Stress in the 21st century is all about our efforts to continually adapt to modern living situations. As such the effects of stress occur more so at a psychological and emotional level than the more physical situation of our ancestors. Stress lurks invisibly in the background of everyday life: driving in traffic, study and exams, mundane and repetitive tasks, the effort of sustaining relationships both at work and within families, work tenure uncertainty, the rising costs of living, work/home life balance and just what it takes to ‘keep it all together’. Our bodies are affected in ways we are not consciously aware of, but have been coined as ‘fight, flight and freeze’ responses. These continue inexorably until the accumulated damage pierces a threshold and things start to overtly break up… and down. Witness the rise and rise of problems such as hypertension, cancer, heart disease, obesity, strokes, various body pains and ailments, addictions, diabetes, irritable bowel disease, insomnia, depression, anxiety and so on.
Alter stress patterns with a monthly treatment
Acupuncture, being an essential component of the overall approach of Traditional Chinese Medicine (TCM), can be readily utilised in our efforts to assuage the effects of stress on our bodies and minds. The effects of daily stress become more noticeable as we age. To counter the erosive quality of stress we need to establish some kind of preventative, proactive regime that can keep a finger on the pulse of change. Most of my clients are benefitting from a monthly maintenance treatment. It enables the practitioner to be aware of any counter-productive dietary habits and to stay on top of accumulative muscular tensions, aches, pains and dysfunctions in the body.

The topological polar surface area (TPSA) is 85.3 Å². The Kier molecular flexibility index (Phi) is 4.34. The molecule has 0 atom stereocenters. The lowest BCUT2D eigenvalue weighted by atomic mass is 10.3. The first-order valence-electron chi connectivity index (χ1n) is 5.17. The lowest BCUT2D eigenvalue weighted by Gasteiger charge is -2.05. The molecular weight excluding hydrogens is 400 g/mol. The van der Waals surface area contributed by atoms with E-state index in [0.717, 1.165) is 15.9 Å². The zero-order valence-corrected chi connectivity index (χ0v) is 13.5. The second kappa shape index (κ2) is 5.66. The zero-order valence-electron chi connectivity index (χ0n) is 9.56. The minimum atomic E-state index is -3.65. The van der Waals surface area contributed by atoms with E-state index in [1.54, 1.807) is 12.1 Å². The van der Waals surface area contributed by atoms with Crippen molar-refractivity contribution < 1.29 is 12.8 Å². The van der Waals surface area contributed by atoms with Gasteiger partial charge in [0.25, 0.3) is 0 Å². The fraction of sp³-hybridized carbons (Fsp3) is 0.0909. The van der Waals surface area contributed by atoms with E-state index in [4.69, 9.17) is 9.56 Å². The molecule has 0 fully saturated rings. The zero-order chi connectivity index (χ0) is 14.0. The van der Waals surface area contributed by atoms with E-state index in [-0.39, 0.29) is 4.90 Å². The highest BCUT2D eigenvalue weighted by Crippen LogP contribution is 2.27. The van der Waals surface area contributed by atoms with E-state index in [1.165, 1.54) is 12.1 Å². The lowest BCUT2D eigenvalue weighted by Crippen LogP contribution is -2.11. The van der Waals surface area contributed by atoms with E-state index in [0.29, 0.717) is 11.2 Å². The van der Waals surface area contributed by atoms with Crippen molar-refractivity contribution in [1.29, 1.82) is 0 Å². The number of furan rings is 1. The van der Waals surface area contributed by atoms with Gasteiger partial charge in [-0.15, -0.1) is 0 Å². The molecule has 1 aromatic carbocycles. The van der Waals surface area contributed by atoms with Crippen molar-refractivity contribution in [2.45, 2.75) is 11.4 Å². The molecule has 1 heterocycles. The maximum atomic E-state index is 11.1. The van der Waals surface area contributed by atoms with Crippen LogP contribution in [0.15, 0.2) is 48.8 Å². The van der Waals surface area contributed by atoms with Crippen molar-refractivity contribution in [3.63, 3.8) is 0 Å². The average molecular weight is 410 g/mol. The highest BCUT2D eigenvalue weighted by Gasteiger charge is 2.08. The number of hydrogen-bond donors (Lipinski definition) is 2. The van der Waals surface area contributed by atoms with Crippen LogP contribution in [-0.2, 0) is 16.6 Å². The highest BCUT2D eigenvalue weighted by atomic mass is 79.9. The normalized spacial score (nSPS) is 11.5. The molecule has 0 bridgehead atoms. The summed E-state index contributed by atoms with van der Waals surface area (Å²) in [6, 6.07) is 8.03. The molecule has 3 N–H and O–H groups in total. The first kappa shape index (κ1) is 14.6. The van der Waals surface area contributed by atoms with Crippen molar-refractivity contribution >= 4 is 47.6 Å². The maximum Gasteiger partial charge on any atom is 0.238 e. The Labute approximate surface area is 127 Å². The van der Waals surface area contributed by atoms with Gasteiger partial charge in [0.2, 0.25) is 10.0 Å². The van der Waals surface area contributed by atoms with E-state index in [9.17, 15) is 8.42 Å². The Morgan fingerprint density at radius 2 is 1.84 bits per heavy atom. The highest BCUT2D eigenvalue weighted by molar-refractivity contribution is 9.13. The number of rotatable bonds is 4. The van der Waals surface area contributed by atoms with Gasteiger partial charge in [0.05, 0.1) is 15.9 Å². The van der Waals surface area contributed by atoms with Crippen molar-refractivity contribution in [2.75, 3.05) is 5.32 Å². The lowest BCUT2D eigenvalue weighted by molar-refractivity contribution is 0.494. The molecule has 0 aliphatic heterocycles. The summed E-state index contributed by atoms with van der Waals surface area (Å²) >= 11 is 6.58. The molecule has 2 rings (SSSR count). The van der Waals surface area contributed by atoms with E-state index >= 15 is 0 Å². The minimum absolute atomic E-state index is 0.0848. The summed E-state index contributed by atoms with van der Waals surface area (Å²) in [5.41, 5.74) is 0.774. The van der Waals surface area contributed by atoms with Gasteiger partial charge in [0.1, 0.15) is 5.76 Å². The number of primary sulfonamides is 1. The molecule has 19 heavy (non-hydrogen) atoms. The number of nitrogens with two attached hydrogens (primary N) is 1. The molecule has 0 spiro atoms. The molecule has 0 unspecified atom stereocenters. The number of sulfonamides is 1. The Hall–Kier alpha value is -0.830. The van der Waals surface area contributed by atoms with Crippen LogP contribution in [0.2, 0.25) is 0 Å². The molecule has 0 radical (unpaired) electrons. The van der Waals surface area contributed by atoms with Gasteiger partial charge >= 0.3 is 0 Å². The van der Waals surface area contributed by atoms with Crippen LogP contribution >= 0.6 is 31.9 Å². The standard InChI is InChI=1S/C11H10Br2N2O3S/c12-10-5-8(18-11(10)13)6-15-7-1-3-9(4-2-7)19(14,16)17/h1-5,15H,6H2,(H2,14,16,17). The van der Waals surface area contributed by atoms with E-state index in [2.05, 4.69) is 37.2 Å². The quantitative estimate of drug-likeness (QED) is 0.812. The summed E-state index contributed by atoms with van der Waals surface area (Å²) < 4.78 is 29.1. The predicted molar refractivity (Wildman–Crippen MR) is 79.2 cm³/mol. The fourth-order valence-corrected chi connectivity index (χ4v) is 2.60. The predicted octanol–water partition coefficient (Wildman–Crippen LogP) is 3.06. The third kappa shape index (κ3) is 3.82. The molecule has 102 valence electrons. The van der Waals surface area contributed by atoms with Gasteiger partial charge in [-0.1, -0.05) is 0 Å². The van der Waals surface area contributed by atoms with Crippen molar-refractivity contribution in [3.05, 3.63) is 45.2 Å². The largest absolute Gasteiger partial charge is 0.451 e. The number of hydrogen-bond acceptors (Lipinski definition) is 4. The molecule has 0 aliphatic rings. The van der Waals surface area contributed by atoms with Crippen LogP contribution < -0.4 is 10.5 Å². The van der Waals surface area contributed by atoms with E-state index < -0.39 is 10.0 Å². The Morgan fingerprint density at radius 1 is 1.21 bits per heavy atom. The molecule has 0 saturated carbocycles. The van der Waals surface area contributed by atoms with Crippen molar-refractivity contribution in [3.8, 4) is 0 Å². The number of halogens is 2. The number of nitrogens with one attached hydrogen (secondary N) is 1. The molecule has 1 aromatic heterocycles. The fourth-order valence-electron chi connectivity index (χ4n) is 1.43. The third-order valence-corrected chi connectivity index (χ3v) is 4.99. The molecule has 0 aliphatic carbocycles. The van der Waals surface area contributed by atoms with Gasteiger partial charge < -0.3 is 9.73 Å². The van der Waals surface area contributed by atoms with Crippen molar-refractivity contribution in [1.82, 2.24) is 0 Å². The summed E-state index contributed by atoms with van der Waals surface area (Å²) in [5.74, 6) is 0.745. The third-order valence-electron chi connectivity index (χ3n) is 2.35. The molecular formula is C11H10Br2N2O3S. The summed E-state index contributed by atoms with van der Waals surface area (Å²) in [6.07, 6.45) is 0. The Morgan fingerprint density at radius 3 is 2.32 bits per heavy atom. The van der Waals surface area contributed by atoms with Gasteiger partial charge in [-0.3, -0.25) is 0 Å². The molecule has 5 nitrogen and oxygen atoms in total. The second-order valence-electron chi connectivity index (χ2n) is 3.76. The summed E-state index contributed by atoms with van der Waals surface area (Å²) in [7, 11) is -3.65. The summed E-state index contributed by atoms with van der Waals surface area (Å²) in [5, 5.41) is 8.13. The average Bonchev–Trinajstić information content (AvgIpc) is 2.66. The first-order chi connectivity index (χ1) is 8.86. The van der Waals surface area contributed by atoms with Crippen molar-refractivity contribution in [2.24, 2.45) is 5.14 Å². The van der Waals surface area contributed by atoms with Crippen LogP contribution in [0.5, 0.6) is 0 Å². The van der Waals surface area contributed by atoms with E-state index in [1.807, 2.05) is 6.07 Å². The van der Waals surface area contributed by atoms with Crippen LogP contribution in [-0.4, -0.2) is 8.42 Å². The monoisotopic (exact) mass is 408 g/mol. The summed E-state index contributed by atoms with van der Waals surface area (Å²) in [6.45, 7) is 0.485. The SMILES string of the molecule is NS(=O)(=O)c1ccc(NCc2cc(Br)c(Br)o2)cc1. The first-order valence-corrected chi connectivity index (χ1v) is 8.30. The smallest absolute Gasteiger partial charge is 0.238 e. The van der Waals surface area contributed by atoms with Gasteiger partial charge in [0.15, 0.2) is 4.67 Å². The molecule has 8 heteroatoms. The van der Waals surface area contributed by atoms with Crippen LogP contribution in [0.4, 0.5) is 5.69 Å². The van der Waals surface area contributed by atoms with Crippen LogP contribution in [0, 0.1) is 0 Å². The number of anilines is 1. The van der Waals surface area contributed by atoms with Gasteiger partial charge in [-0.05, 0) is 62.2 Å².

The monthly treatment session can be especially beneficial to women, given that it enables a practitioner to observe the pre and post menstrual phases, to rectify symptoms manifesting therein, and to note cycle irregularities and patterns, which can then be regulated. It is a complicated world inside our hormonal (endocrine) system and dealing with its fluctuations requires constant observation, given that it too is acted upon by various stimuli and stressors from both inner and outer environments.